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Sexton Mountain mariposa lily (Calochortus indecorus)
ENDANGERED (possibly extinct)
Calochortus indecorus flowers and fruit
Calochortus indecorus herbarium specimen
Close-up of the flowers and fruit of the Sexton Mountain mariposa lily (left) and the entire plants, including bulbs (right), from the holotype herbarium specimen of the species, courtesy of the OSU Herbarium.


Plant description
Calochortus indecorus (Sexton Mountain mariposa lily) is a bulbous perennial with a stout stem and a single basal leaf 2-2.5 dm long. The 2-2.5 cm bulb is ovoid, with a thick, dark coat. Flowers are bright lavender, with hairs in only a small area at the base of the petals above the gland. The two to four flowers are arranged in one or two loose umbels. Sepals are broadly lance-shaped, slightly shorter than the petals, and lack distinctive coloring. The 1.5-2 cm seed capsule is nodding at maturity.

Distinguishing characteristics
Calochortus uniflorus (meadow mariposa lily) is similar to C. indecorus, but this more common pink-flowered species produces bulblets at the base of the leaves, and has a shorter stem (2-5 cm high below the inflorescence) than the "rather stout" 8-12 cm stem (below the inflorescence) of the rare species. Several other mariposa lilies found in southwest Oregon are also similar in appearance to C. indecorus, but each has distinct differences. The flowers of Calochortus howellii (Howell’s mariposa lily) are white; those of C. tolmiei (cat’s ear mariposa lily) are also whitish, though often with a purple tinge, and have distinctly hairy petals. Calochortus nudus (naked mariposa lily), a mainly Californian species of wet meadows, is superficially similar to C. indecorus, but has erect capsules at maturity, while the capsules of C. indecorus are distinctly nodding.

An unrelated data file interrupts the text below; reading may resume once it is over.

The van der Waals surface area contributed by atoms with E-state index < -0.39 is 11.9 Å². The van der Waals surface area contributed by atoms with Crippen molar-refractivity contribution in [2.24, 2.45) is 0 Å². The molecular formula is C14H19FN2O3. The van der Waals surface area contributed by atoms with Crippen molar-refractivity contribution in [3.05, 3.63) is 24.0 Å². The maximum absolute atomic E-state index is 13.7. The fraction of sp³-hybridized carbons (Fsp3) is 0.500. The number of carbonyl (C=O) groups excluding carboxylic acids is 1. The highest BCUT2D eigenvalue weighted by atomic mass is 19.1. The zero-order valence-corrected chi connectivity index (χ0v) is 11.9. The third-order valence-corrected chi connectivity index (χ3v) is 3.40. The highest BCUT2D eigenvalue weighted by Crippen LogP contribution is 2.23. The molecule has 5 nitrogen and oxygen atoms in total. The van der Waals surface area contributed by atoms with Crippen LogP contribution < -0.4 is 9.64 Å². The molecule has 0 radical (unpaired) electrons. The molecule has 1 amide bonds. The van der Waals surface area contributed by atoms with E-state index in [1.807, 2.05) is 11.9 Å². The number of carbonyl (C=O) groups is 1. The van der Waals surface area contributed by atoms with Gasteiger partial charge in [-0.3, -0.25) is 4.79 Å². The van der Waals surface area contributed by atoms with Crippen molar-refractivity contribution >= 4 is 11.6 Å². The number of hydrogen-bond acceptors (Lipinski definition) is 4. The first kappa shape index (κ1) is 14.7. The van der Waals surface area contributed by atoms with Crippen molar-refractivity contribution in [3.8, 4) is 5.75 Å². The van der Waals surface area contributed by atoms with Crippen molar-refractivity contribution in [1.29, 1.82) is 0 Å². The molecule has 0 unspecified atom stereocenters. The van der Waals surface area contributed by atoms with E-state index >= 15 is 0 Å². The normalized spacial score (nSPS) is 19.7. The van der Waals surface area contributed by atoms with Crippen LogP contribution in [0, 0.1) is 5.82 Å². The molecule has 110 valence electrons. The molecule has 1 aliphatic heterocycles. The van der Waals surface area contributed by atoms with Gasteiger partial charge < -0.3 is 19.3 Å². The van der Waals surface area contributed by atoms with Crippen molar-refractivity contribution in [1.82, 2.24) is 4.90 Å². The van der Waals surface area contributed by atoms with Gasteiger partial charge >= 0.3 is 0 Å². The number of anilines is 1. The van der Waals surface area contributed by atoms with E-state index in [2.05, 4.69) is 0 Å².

When to survey
Plants comprising the one collection of this species, made in late May, are in both flower and fruit, indicating that late May to early June would be an appropriate time to survey for this species.

The type collection label states the source locality as "damp s. slopes of Sexton Mt.," while the species description, published six years after the discovery of the new taxon, identifies the collection location as the "foot of the west slope" of the same mountain. In either case, the habitat occupied by the Sexton Mountain mariposa lily is probably the moist, rocky, serpentine slopes and flats that occur on Sexton and the nearby Red Mountains. Attempts to revisit the collection site, or to locate additional populations of this species, have not been successful, and Sexton Mountain mariposa lily is now thought to be extinct.

This plant has been documented only from Sexton Mountain in Josephine County, Oregon, and is now apparently extirpated from this site.

Oregon counties

Federal status
None currently; former candidate for federal listing

Collection, grazing, and farmland and pasture development were likely threats to the species. Road construction associated with Interstate 5 has been speculated to be the cause of the extirpation of C. indecorus from Sexton Mountain.

Did you know?
The word Calochortus is Greek in origin and means "beautiful grass," an apt description of this group of exceptionally beautiful species with grass-like leaves.

Meinke, R.J. 1980. Threatened and endangered vascular plants of Oregon: an illustrated guide. U.S. Fish and Wildlife Service. Portland, OR. 352 pp.
Peck, M.E. 1954. A new Calochortus from Oregon. Leaflets of Western Botany 7:190-192.
Kaye, T.N. 1998. Survey report for Calochortus indecorus Sexton Mountain mariposa lily. Oregon Department of Agriculture, Salem, Oregon.